Surely, we all agree that our lives, as Christians and as a Communion, must be marked by a wholehearted dedication to holiness. The book of Leviticus tells us that is our calling – and it is our calling because holiness has to do with the being and identity of God, who has created us, redeemed us, and is leading us through the Holy Spirit. The Holiness Code in Leviticus 18ff. notes over and over again that we are called to be holy, even as God is holy.

We must be scrupulous in this discernment: What is involved in God’s call to holiness? and what is simply a response to our fears and the inadequate understanding of the purposes of God from earlier generations? For the majority of the Episcopal Church, it has become clear that the holiness of the Church is tied intimately to its full inclusion of all the people of God – and that the demand for holiness in our sexual lives is the same for all Christians, whether heterosexual or homosexual.

Our history as a Church has been marked, over and over again, by our struggles to understand and respond to God’s continuing call to be "a holy people." Throughout that history, there have been pivotal moments in which we have come to realize that what seemed so clear to previous generations was wrong; God has perpetually given us leaders and insight so we can, in our several generations, get it right. That is the setting for our life together in the coming years.

With all the Church we pray:

O God of unchangeable power and eternal light: Look favorably on your whole Church, that wonderful and sacred mystery; by the effectual working of your providence, carry out in tranquility the plan of salvation; let the whole world see and know that things which were cast down are being raised up, and things which had grown old are being made new, and that all things are being brought to their perfection by him through whom all things were made, your Son Jesus Christ our Lord, who lives and reigns with you, in the unity of the Holy Spirit, one God, for ever and ever. Amen [Book of Common Prayer, p. 280]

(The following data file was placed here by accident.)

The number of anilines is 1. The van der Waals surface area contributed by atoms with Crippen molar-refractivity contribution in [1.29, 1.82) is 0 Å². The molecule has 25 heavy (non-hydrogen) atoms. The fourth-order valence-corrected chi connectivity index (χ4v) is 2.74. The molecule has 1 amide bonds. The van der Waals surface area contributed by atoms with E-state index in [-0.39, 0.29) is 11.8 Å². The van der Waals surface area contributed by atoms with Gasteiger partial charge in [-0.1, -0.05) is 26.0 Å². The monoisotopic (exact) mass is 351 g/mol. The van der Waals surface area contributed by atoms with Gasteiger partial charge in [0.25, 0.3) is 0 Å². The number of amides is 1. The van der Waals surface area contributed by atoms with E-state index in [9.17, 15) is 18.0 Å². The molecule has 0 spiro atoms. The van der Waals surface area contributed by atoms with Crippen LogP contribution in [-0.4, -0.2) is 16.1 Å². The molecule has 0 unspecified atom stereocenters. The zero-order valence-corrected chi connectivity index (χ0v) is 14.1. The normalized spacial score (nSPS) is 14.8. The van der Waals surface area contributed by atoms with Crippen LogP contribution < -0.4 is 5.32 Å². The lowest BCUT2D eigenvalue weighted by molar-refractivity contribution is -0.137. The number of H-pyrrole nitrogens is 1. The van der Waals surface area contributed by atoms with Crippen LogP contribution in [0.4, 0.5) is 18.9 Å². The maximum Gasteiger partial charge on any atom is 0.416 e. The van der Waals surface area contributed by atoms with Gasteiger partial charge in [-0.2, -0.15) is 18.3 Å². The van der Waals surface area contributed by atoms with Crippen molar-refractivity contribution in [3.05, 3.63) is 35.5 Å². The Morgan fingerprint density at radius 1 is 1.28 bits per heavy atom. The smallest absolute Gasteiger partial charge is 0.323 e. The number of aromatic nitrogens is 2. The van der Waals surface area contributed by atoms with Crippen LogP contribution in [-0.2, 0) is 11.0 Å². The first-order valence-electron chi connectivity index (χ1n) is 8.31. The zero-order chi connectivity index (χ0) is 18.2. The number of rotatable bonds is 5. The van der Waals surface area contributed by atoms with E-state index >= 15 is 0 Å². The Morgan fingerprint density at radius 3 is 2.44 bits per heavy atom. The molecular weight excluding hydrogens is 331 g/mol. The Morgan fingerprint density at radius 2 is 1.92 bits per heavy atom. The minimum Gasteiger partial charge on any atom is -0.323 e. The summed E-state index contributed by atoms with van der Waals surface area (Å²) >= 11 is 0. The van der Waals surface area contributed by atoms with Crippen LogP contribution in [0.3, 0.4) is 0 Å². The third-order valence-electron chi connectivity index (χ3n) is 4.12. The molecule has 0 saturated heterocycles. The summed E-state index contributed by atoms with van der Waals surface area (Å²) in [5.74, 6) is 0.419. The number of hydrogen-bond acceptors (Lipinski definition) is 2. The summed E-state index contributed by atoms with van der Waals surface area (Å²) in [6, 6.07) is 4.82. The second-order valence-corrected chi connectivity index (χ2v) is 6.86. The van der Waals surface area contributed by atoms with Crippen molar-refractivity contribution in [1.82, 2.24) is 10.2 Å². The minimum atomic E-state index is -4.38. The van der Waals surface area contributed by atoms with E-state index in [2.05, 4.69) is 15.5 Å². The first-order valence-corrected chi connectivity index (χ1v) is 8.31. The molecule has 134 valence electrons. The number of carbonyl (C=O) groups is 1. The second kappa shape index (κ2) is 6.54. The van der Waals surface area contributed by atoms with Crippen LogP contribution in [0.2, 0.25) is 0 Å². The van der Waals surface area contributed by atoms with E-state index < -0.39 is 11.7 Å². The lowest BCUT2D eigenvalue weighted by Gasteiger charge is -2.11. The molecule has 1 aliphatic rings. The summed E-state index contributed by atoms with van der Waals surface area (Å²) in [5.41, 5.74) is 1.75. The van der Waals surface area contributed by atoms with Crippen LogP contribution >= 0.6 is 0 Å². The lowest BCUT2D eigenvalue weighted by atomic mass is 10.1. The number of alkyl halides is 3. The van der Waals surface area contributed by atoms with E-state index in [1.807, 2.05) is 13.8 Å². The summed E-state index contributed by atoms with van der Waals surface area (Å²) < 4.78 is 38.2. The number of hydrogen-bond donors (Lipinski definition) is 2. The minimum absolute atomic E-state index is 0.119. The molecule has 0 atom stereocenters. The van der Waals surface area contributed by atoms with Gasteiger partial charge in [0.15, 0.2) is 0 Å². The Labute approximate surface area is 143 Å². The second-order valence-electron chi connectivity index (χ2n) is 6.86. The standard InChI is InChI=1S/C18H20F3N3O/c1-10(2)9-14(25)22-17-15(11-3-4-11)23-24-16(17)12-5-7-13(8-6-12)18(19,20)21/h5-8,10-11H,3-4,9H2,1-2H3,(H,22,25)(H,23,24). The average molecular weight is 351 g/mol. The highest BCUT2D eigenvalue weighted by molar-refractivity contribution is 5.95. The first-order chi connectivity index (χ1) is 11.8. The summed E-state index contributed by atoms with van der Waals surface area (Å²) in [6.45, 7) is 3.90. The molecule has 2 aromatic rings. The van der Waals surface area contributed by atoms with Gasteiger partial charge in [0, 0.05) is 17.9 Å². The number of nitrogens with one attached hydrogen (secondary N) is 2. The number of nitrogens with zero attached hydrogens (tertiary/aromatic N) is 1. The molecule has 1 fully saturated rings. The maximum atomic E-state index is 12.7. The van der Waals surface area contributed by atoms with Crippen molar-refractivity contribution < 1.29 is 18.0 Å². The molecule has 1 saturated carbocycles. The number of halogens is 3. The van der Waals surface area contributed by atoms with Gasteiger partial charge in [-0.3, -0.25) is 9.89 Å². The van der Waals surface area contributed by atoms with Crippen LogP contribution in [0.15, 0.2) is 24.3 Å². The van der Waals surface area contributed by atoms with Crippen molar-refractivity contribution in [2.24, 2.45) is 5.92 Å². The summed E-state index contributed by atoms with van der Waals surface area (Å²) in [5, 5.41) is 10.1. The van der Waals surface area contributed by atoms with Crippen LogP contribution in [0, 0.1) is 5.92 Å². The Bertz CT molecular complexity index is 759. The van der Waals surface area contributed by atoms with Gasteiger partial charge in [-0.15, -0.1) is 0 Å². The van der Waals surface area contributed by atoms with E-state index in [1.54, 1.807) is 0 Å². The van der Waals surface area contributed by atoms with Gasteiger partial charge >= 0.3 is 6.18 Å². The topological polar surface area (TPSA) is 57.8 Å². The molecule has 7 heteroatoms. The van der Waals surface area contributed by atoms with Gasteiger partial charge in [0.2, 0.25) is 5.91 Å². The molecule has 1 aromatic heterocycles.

Anonymous obadiahslope said...

Your comments puzzle me. That's possibly because I occupy a different part of the anglican Spectrum, and so I may read things differently. You say that your EC "promised a process that will be fair and that will honor our several traditions without violating any of them" and
"affirmed that we will not sacrifice any member of our family."
I wonder if it is possible evangelical anglican such as to live in TEC without violating my "tradition". If one belives it is wrong,say for a gay person to be bishop, is it possible to hold an office which requires loyalty to the dicipline, canons and worship of TEC?
That being so is it possible to be a member of the family?

6/15/2007 2:31 AM  
Blogger MikeF said...

What a wonderful post, Lisa et al. If ever I were tempted to wonder whether the Anglican Communion was the right place to be, I'd only have to go and read this!

Thank you!


6/15/2007 3:35 AM  
Blogger Liz+ said...

It's possible to be a member of the family, Obidiah, if we continue to accept one another in our differences.